HomeNewsLast Man Standing: US Indictments Tell the Tale of Colombia's Otoniel

Last Man Standing: US Indictments Tell the Tale of Colombia's Otoniel


Shortly after the capture of accused drug capo Dairo Antonio Úsuga, Colombia President Iván Duque announced that the country's most-wanted trafficker would be sent to the United States to face charges.

Úsuga, alias "Otoniel," has been on the radar of US prosecutors for more than a decade, and indictments are open against him in three US courts. While much of the information remains under seal, the accusations provide a glimpse of his climb in Colombia's underworld – and show he was also one of the last men standing when it came to the group prosecutors called the "Urabeños."

Úsuga was first indicted in 2009 on drug trafficking and terrorism conspiracy charges in the Southern District of New York. Prosecutors in the case alleged only that Úsuga and his brother, Juan de Dios Úsuga, alias "Giovanni," had "provided logistical support and coordination for narcotics trafficking."  

SEE ALSO: What Does Otoniel's Arrest Really Mean for Colombia?

That indictment was aimed mainly at Daniel Rendón Herrera, alias "Don Mario," who ran finances for a bloc of the right-wing paramilitary umbrella group, the United Self-Defense Forces of Colombia (Autodefensas Unidas de Colombia - AUC). Later, Don Mario set up his own drug clan in the northeastern Colombia region of Urabá, from which the group takes its name.

The narcoterrorism charges stem from Don Mario's time with the AUC, which the US State Department had designated a foreign terrorist organization. Prosecutors accused Don Mario of ordering the murders of rebel commanders, taxing drug traffickers to purchase weapons, killing police, and kidnapping civilians. Don Mario was captured in April 2009.

Six years later, Úsuga was indicted again in two separate US courts. In June 2015, he was charged with drug trafficking in the Southern District of Florida. A month later, he was indicted in the Eastern District of New York on criminal conspiracy, drug conspiracy, cocaine distribution, and murder conspiracy charges.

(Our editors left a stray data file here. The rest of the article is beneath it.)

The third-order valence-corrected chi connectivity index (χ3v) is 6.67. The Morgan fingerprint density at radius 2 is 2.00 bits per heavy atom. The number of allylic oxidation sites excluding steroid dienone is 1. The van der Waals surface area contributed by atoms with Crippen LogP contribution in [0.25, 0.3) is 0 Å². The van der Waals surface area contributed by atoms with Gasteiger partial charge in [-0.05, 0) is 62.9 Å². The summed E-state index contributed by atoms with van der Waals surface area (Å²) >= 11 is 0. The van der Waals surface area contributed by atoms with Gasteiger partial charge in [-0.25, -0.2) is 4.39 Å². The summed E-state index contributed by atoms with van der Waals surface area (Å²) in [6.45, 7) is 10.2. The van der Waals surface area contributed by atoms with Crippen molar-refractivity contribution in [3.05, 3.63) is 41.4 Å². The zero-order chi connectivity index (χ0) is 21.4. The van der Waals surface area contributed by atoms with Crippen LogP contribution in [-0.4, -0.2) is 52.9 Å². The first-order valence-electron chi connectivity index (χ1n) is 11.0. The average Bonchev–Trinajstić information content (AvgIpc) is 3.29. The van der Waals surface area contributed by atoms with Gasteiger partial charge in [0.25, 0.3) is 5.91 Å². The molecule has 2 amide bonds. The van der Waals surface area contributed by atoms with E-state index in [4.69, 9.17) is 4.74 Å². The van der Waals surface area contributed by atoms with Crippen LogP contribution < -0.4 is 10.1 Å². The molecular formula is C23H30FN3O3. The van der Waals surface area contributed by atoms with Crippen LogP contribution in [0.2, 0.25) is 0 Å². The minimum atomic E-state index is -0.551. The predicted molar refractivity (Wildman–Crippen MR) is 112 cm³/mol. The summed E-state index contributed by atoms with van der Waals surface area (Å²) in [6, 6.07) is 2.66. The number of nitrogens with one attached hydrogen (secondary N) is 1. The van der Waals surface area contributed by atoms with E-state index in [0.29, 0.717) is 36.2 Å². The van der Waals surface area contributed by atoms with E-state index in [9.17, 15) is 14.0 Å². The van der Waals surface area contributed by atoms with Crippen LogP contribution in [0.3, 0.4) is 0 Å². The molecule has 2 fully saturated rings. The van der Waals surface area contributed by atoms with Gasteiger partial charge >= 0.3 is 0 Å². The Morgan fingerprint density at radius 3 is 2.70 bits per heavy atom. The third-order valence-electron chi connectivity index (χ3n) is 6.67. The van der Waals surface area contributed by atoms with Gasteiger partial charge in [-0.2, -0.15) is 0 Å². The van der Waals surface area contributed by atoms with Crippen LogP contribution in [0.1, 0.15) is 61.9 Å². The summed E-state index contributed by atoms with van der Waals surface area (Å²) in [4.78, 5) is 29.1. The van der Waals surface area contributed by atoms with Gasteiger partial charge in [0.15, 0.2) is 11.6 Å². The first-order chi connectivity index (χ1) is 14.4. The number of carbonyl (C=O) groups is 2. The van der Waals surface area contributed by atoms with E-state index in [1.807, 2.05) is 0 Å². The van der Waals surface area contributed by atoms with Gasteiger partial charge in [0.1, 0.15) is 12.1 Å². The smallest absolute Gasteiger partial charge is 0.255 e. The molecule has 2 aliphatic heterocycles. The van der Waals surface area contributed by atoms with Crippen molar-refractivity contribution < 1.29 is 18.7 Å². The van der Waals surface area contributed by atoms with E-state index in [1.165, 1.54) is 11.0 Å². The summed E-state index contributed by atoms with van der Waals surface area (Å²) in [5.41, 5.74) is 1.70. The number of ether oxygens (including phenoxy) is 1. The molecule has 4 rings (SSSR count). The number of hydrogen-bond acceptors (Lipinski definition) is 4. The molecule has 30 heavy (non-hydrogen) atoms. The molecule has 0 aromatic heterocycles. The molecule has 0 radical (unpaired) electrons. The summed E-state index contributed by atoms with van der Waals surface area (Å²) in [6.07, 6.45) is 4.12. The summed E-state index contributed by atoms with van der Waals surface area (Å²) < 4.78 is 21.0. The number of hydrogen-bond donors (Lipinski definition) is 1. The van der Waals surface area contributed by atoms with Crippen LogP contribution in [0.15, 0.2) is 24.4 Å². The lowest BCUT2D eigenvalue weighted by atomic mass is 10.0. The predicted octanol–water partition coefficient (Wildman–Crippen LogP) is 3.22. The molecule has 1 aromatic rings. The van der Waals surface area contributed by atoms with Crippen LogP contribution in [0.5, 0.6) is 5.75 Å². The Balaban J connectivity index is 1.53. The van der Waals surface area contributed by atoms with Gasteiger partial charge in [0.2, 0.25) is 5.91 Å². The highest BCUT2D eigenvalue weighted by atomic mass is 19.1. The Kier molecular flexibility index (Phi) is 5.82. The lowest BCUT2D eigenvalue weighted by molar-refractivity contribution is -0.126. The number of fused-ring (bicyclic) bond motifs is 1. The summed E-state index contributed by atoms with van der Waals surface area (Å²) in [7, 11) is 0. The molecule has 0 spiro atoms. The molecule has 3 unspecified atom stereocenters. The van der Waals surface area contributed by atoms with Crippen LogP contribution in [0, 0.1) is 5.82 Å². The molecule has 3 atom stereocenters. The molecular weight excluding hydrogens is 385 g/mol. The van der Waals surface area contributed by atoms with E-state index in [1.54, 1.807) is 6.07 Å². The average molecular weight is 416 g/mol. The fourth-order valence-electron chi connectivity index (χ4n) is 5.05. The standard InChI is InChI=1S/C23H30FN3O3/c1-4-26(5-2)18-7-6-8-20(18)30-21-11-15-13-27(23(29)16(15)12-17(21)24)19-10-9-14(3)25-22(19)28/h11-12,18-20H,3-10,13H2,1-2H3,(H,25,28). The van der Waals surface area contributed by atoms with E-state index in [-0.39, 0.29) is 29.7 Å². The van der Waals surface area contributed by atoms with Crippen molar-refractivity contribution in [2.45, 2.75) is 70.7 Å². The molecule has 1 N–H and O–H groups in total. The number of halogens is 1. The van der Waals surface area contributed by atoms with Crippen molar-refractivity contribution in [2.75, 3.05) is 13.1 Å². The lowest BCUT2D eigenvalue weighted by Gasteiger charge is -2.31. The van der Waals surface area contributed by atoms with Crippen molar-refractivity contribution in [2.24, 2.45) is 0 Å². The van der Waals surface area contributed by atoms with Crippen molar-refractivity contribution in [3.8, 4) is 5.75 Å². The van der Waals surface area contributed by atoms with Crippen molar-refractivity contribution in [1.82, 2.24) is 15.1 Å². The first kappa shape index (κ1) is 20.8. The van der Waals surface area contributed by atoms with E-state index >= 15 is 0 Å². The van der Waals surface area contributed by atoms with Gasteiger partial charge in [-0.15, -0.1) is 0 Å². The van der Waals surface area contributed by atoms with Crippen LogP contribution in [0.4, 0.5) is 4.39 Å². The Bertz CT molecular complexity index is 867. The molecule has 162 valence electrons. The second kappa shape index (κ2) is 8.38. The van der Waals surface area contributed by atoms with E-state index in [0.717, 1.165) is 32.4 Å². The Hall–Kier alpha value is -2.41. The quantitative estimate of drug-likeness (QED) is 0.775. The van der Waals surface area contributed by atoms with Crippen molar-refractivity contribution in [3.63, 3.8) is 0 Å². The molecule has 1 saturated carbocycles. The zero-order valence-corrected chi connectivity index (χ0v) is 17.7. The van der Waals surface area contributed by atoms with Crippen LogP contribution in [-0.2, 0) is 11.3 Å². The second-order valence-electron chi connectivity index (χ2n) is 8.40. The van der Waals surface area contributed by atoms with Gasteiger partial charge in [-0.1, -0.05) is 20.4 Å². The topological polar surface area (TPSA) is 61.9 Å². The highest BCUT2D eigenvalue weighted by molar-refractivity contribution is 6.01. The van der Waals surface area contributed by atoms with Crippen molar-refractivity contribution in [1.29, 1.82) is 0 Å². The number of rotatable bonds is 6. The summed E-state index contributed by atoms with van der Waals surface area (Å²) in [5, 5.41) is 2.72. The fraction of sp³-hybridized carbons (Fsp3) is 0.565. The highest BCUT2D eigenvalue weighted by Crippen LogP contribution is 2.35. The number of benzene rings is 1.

Prosecutors in New York were the first to name Otoniel, alongside Don Mario, as being the principal leader of the Urabeños trafficking organization. According to prosecutors, the group trafficked "multi-ton shipments of cocaine" to Central America and Mexico for importation into the United States. The group also coordinated the "production, purchase and transfer" of cocaine shipments while also taxing cocaine moving through areas under their control, prosecutors said.

SEE ALSO: Colombia News and Profile

The indictment details – during a nine-year span from 2003 to 2012 – some 30 cocaine shipments, ranging from 1,600 kilograms to 12 tons. The shipments add up to nearly 75 tons of cocaine.

Besides Otoniel, eleven other men were indicted in the 2015 cases. They included seven commanders who, according to prosecutors, collected drug taxes and managed combatants in territory under the group’s control. Charged were Roberto Vargas Gutiérrez, alias “Gavilan”; Jairo Durango Restrepo, alias “Guagua”; Carlos Antonio Moreno Tuberquia, alias “Nicolás”; Aristides Manuel Meza Páez, alias “El Indio”; Luis Orlando Padierna Peña, alias “Inglaterra,” Jobanis de Jesús Ávila Villadiego, alias "Chiquito Malo,” and César Daniel Anaya Martínez, alias “Tierra.”